By Ken Poor

     My boat never goes into stowage until after the launch ramps start to ice up or there is ice on the lakes. The main reason I wait so late in the season is because I like to fish late season northern pike. Late in the fall season, when the weed beds start to die off, all the bait fish that were hiding in them are exposed to the predators. That is when the big pike move from deep water into the shallows to feed on them and bulk up for the coming winter. 

     Specifically, the area to target is the deep weed edge on main lake or secondary points or the saddle in between islands or islands and the shoreline. Deep water adjacent to these areas is important. Typically, I will work depths from the deep weed edges in about 12-feet of water out to depths over 25-feet. Watch for the balls of baitfish on your locator with large marks close by.

     Another key area is mid-lake humps with some weed growth that are adjacent to deep water. Again, watch for the balls of baitfish on your locator with large marks close by. Start your drift well up-wind of the hump and let the wind carry you past the hump before you end the drift.

     When you select a lake for big fall northern pike the bigger the better, but only if it has a good forage base. Pike will eat any type of fish it can catch, but specific types of fish such as suckers, ciscoes and trout will result in bigger pike. Perch, walleye, bass and bluegill as well as just about any other type of fish in a lake is on the diet list for pike. The major difference in the types of forage is that fatty forage makes for fat northern pike.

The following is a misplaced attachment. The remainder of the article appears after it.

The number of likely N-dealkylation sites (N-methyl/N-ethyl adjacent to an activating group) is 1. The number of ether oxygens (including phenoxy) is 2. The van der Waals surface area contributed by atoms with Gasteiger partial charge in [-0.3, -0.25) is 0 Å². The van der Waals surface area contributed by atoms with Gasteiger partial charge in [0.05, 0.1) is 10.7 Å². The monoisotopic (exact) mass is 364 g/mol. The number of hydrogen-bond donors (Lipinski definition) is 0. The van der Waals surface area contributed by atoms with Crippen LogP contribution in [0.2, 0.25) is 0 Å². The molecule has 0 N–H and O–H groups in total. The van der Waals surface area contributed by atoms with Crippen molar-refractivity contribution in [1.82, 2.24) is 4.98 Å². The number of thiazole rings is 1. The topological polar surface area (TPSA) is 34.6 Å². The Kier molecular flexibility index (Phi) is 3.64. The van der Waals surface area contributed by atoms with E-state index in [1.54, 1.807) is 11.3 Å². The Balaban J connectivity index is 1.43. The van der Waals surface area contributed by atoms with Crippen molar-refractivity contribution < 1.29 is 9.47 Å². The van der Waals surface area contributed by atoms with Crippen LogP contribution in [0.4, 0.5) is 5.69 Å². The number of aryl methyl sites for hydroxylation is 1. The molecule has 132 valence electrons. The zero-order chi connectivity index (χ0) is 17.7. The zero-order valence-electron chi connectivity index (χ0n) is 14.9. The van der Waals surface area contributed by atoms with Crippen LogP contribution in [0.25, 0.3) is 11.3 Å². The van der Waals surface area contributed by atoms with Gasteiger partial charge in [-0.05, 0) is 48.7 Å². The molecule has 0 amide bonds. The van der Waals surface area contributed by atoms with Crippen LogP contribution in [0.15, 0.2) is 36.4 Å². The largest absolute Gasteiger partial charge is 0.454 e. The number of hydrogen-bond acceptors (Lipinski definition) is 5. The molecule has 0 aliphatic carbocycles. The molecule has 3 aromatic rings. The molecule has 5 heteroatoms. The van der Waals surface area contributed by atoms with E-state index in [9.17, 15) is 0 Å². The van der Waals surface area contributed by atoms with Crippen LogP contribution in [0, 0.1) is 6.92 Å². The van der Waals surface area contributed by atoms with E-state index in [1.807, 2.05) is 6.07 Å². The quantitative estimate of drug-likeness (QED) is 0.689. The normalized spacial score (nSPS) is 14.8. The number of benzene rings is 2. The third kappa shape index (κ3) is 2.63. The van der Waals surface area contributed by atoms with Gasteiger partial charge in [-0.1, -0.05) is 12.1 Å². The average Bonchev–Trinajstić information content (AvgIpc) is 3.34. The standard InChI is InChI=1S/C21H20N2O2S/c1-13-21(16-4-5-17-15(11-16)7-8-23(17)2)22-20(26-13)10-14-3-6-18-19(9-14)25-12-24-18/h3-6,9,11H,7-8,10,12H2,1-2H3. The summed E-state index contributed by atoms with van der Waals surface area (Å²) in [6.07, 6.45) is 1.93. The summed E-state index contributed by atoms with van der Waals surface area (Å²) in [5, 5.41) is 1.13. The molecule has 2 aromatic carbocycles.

Southeast Wisconsin lakes that can produce big pike include Browns Lake, Wind Lake, Geneva, and Delavan to name a few. Several other southeast Wisconsin lakes are fully capable of producing a big late season northern pike. For example, late in the season on Lake Geneva, use a slip-sinker rig, suitable leader, with a 4 to 6-inch fat head minnow or bigger, for big northern pike. Work the deep edges of the flats in 25 to 35-feet of water.

All pike count even the sticks.

     In September, the lake water begins to cool and as the season progresses the deep-water northern pike will move onto the flats to feed. When this condition occurs and if you’re lucky enough to be in the right spot, you could catch a Lake Geneva trophy.

     Use a 6 ½ to 7-foot, medium heavy rod with an Abu Garcia 6500 reel or something equivalent and spool your reel with a 30-pound test braided line tipped with a high-quality wire leader.

     Lures include ½-ounce white overarm spinner baits dressed with a red plastic split-tail dressing, straight shaft spinnerbaits either white or chartreuse, and deep diving silver/black or silver/blue wide body crankbaits with rattles. Each of these lures should range from ½ to ¾-ounces.

     Northern pike have big sharp teeth and equally sharp gill plates. Make sure you have the correct tools with you for handling big pike and this includes a good size net, a long set of needle-nose pliers, a mouth spreader and wire cutters. For your safety and the proper care of the pike keep the pike in your net while you remove lures and also to take photos. Especially with big pike always practice catch, photograph and release (CPR).

     Now you know why my boat doesn’t go into storage until after the snow flies. When the late fall pike show up, they are very aggressive and they are terrific fighters.